8. #8 by undertaker888 on Wednesday, 16 February 2011 - 4:59 pm

    //the rich must help the poor, the advanced must help the backward///

    want to share your lambutan tree, cintanegala? we sepet and botoi are not all rich you know. this is mamak’s propaganda and lies. the rich sepet and botoi are all his cronies.

  9. #9 by Taxidriver on Wednesday, 16 February 2011 - 5:11 pm


    Nobody is questioning your rights to your rambutan tree. It is when you start claiming to be yours all trees that bear fruits that is making the rightful owners protest. As for your comment that we should not say things to hurt the feelings of others, I would suggest you tell it to Perkasa, the school principals, UNMOB members and not forgetting too your ayahanda-the father of all racists!

    The hearts of non-Malays are ‘suci’ ( pure ). Although we do not pray five times daily like some UNMOB hypocrites ( even their leader wants to soak his keris in Chinese blood! ) we SINCERELY believe that the needy, irrespective of their race or religion, should be given assistance. But what we strongly oppose is that the super rich hypocrites in UNMOB are helping themselves to the national wealth instead of helping the poor. So now we see a big nunber of BACKWARD Malays who have been fooled for the past five decades and made used of by minority UNMOB Malays to ADVANCE themselves.

    cintanegara, you get the real picture now, don’t you. Or you rather choose to be blind to the situation for reason/reasons best known to yourself.

    Bertaubatlah and pray harder to Allah for his forgiveness before calamities befall you.

  10. #10 by sheriff singh on Wednesday, 16 February 2011 - 5:18 pm

    Go tell it to Ibrahim Ali and his geng and see how they respond.

  11. #11 by sotong on Thursday, 17 February 2011 - 7:39 am

    Our so called ” leaders ” in the past three decades had failed the country….in particular the longest serving one.

    You got to do the right thing all the time……not screw up 3 decades and expect things to go back to normal and catch up with other countries in the region in a generation or two.

    It’s too late.

  12. #12 by dagen on Thursday, 17 February 2011 - 9:27 am

    Why question something already agreed upon by our forefathers, cintanegara asked from under his rambutan tree.

    I pray that a large bunch of rambutans fall from the top of the tree and strike him on the crown.

    Wake up boy! Why not? I say.

    As a matter of fact I never recognise any special rights claimed by umnoputras. Actually, I see umnoputras as pure rotten brats and their claims as childish acts, merely. The right to leak and waste away billions of our country’s wealth every year is just simply not sustainable or justifiable by logic or reason.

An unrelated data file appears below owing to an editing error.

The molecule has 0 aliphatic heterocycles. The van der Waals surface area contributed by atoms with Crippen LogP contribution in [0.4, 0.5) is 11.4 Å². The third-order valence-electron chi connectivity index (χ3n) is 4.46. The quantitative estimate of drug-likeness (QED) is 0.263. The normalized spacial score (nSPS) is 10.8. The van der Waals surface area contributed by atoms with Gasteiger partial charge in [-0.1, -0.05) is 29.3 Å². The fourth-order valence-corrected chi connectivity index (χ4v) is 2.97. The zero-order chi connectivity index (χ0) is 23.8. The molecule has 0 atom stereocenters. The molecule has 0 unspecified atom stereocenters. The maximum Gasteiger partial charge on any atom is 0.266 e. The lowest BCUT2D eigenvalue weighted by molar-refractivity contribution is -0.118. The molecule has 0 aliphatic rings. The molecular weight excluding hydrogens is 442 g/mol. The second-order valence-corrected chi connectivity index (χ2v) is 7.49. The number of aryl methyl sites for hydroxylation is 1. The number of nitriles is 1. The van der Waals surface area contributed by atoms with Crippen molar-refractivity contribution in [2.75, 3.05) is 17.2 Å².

If there was any agreement at all, that agreement I am sure do not reach so far as to allow mindless wasting and excesses by umno or to allow corruption by umnoputras (or anyone in government for that matter).

    If that was indeed the agreement then our forefathers were surely one rotten and irresponsible lot. But of course they were not. Far from it because they were from the old old school, not the present day umno school.

    Ah Beng may gamble away his wealth in sentosa island. That is his own money and his own funeral. But it is another matter altogether if he gambles away somebody else’s money as well. Would cintanegara be so kind as to let Ah Beng gamble away his rambutan trees? What would cintanegara say if the previous owner of the trees actually had an agreement with Ah Beng’s great grandfather to that effect?

    Yuck! I hate rambutans. And that is the truth.

  13. #13 by monsterball on Friday, 18 February 2011 - 2:43 pm

    I think cintanegara is a young fut who was educated with half truths and mind poisoned to the limit…that makes him live in the unrealistic world…thinking how peaceful life was under UMNO and UMNO B for 55 years.
    He is questioning Malaysians …why we are so unhappy and not satisfied with his Master and Lord.
    The problem with him he spent too much time guarding is rambutan tree…ignoring all the unfair and unjust news and events.. applied by UMNO B for years…caring only his rambutan trees bearing fruits..offering praises and loyalties to Satan for his small gift..so much so…his real personality have changed to be a dumb arrrsee….gone case and heading towards the world of idiots and crackos.
    You just need to read his comment..and be inspired to fire him at will.